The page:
Less than a month after taking office, President Biden has signed a number of executive orders to boldly reverse course on many immigration policies trumpeted by the prior administration and start the work of building new policies regarding immigration, refugees and asylum.

I would like to highlight on one action related to a topic that brought much concern and distress to many Madison immigrant residents less than two years ago. In 2019, the Trump administration announced a new rule regarding immigrants called the Public Charge rule. Under this policy certain immigrants who had received public benefits, such as food or health care assistance, for more than a total of twelve months within any 36-month period could be classified as a "public charge" hence ineligible for permanent residency. The rule was intended to frighten and intimidate, and it did.

“Immigrants have been at the forefront of the COVID-19 pandemic caring for the sick, harvesting our nation’s food, and keeping businesses running. These public charge regulations have prevented immigrants from obtaining health care, food, and financial relief at a time when it’s needed most,” said Marielena Hincapié, executive director of the National Immigration Law Center

On February 2nd, 2021, the Biden administration announced an executive order that instructs a “top-to-bottom” review of the public charge rule, rescinds the prior administration’s memorandum requiring family sponsors to repay the government if relatives receive public benefits and recommends the streamlining of the naturalization process.

The President’s strategy “is centered on the basic premise that our country is safer, stronger, and more prosperous with a fair, safe and orderly immigration system that welcomes immigrants, keeps families together, and allows people—both newly arrived immigrants and people who have lived here for generations—to more fully contribute to our country.”

The new administration took additional actions, including:

  • Reversing the prior administration's restrictions on U.S. entry for passport holders from seven Muslim-majority countries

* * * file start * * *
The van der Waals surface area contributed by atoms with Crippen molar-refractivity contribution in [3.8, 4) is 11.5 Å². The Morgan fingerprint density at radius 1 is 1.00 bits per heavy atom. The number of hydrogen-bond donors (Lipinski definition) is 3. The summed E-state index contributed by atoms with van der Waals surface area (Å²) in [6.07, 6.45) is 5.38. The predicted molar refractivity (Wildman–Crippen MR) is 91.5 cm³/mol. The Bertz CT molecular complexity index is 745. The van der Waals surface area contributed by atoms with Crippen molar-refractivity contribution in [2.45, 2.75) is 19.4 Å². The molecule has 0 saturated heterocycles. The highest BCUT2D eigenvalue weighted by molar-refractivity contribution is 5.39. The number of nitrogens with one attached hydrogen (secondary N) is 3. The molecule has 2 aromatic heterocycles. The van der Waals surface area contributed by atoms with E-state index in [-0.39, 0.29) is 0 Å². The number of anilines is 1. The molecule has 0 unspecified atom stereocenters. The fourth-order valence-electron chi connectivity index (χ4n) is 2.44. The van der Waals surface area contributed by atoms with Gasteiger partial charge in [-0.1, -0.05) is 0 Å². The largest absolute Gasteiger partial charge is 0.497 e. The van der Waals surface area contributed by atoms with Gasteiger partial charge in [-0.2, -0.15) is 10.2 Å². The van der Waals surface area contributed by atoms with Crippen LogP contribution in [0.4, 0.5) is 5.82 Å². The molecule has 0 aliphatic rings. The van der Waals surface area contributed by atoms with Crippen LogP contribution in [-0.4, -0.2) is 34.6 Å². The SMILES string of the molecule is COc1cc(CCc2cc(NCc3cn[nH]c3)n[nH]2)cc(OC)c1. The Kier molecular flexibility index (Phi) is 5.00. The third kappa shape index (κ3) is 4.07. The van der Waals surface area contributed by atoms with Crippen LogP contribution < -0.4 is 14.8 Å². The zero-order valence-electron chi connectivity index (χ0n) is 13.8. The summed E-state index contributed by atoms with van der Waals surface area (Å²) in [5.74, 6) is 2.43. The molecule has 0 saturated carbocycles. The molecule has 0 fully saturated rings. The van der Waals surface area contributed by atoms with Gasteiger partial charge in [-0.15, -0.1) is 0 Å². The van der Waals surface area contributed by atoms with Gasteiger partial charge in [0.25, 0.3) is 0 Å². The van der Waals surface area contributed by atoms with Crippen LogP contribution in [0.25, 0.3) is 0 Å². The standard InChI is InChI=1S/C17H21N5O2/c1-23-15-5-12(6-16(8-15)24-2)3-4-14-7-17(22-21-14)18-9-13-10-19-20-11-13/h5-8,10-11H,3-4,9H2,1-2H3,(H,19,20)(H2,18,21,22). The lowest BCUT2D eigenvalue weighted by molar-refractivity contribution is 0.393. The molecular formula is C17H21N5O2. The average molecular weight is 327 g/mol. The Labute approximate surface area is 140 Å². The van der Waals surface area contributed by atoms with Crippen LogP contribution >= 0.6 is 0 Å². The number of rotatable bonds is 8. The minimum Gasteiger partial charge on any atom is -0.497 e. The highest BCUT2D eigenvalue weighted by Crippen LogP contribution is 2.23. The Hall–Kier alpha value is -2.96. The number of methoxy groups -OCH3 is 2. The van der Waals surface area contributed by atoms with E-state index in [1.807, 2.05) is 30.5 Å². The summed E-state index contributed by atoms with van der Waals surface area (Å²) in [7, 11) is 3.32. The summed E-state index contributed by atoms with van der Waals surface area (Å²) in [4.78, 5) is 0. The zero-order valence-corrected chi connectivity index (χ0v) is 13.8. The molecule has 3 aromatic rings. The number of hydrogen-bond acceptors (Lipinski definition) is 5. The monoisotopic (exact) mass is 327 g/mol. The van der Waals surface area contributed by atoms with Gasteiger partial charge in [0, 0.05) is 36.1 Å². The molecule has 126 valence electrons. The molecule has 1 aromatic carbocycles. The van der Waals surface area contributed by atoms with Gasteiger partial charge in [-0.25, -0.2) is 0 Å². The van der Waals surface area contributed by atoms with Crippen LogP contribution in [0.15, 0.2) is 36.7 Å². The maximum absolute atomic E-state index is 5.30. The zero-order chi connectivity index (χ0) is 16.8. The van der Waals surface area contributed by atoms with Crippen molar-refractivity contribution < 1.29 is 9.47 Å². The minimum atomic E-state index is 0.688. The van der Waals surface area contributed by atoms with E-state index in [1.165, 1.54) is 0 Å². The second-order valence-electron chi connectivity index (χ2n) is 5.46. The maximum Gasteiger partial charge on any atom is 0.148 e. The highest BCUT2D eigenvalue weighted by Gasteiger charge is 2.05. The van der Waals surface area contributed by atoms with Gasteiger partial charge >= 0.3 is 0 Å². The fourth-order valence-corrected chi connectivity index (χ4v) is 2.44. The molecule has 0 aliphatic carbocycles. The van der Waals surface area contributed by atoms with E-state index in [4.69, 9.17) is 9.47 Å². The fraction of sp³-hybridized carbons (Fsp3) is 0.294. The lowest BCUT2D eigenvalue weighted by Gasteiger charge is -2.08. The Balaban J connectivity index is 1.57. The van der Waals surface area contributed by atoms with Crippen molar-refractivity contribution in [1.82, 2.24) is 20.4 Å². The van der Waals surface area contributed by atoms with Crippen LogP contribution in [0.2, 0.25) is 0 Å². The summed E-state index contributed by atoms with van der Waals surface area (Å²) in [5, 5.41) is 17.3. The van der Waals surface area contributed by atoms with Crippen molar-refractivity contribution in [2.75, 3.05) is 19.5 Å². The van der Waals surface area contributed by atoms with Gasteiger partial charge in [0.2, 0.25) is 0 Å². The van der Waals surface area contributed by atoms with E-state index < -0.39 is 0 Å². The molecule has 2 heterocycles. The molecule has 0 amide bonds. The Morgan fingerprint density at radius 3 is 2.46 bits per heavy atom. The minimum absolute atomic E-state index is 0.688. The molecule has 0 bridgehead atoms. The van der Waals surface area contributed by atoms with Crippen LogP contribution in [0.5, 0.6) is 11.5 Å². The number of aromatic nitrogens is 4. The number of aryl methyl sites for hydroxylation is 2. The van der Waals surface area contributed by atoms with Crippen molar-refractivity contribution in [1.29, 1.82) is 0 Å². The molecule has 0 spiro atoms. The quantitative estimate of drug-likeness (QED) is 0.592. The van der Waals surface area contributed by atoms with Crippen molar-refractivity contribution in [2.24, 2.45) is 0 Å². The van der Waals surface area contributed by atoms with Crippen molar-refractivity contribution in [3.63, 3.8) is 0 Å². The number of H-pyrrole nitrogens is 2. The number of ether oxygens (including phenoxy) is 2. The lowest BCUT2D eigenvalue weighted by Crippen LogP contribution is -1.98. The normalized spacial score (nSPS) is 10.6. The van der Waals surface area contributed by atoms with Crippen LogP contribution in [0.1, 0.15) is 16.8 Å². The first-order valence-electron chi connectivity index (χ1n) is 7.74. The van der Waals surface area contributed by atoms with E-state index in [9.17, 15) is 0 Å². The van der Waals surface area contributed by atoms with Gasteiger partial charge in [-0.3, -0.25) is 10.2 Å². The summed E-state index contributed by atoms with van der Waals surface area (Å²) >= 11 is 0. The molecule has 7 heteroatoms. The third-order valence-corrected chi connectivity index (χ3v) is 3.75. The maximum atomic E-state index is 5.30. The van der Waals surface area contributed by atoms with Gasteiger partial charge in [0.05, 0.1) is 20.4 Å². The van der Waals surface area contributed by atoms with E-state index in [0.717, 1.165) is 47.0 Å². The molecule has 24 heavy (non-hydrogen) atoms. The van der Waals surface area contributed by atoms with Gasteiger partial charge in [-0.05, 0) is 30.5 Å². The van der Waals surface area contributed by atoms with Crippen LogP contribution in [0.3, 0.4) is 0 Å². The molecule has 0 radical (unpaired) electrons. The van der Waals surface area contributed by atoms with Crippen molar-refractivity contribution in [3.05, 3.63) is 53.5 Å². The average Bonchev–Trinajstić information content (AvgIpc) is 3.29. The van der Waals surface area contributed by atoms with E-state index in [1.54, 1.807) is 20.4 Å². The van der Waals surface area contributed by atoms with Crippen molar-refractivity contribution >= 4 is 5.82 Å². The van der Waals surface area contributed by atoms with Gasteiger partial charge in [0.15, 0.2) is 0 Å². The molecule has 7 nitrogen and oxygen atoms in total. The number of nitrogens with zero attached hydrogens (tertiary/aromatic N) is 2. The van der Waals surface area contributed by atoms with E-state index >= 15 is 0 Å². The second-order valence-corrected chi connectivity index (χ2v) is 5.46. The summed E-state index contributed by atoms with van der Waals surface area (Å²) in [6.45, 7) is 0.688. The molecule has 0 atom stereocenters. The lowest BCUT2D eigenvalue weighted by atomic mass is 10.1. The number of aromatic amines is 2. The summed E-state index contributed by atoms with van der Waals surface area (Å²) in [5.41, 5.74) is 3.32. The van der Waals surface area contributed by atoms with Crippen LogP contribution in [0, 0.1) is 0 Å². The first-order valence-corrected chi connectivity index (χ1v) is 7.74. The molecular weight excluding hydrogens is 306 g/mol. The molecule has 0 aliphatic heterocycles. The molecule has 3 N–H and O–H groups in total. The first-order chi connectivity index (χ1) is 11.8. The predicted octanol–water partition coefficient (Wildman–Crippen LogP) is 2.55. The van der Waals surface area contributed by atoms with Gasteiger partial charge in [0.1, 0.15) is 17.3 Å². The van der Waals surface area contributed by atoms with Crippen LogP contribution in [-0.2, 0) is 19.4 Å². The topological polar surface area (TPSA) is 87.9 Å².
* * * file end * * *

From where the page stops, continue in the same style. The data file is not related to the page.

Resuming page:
• Creating a high level task force to reunify the approximately 600 children separated from their families by the Trump administration

  • Undoing prior administrations expansion of immigration enforcement within the United States

  • Directing the DHS Secretary, in consultation with the Attorney General, to take all actions he deems appropriate, consistent with applicable law, to preserve and fortify DACA.

  • Halting construction of the border wall by terminating the national emergency declaration used to fund it

  • Directing federal agencies to improve the integrity and transparency of the United States Refugee Admissions Program to address backlogs and to submit a report on climate change and its impact on migration

In addition to reversing prior policies, the administration also pledged to develop a strategy to address irregular migration across the Southern Border and to create a new and more humane asylum system.

I align with the President on his belief that “immigrants are essential to who we are as a nation and critical to our aspirations for the future” and it is my hope that these changes and new policies yet to be created will yield outcomes that allows our immigrant residents here in Madison to live free of the type of fear we witnessed in the past, and continue to thrive and contribute to the rich fabric of our community has they have done for decades.

Resources: If you reside in Madison or Dane County and have immigration questions reach out to:

Fabiola Hamdan, MSSW

Immigration Affairs Supervisor

Dane County Department of Human Services (DCDHS)

818 S. Badger Rd.

Madison WI 53713


(608) 242-6260

(608) 242-6293

If you would like to learn more about the changes being made that impact immigration please visit the American Immigration Lawyers Association.

This content is free for use with credit to the City of Madison - Mayor's Office and a link back to the original post.

Category: Equity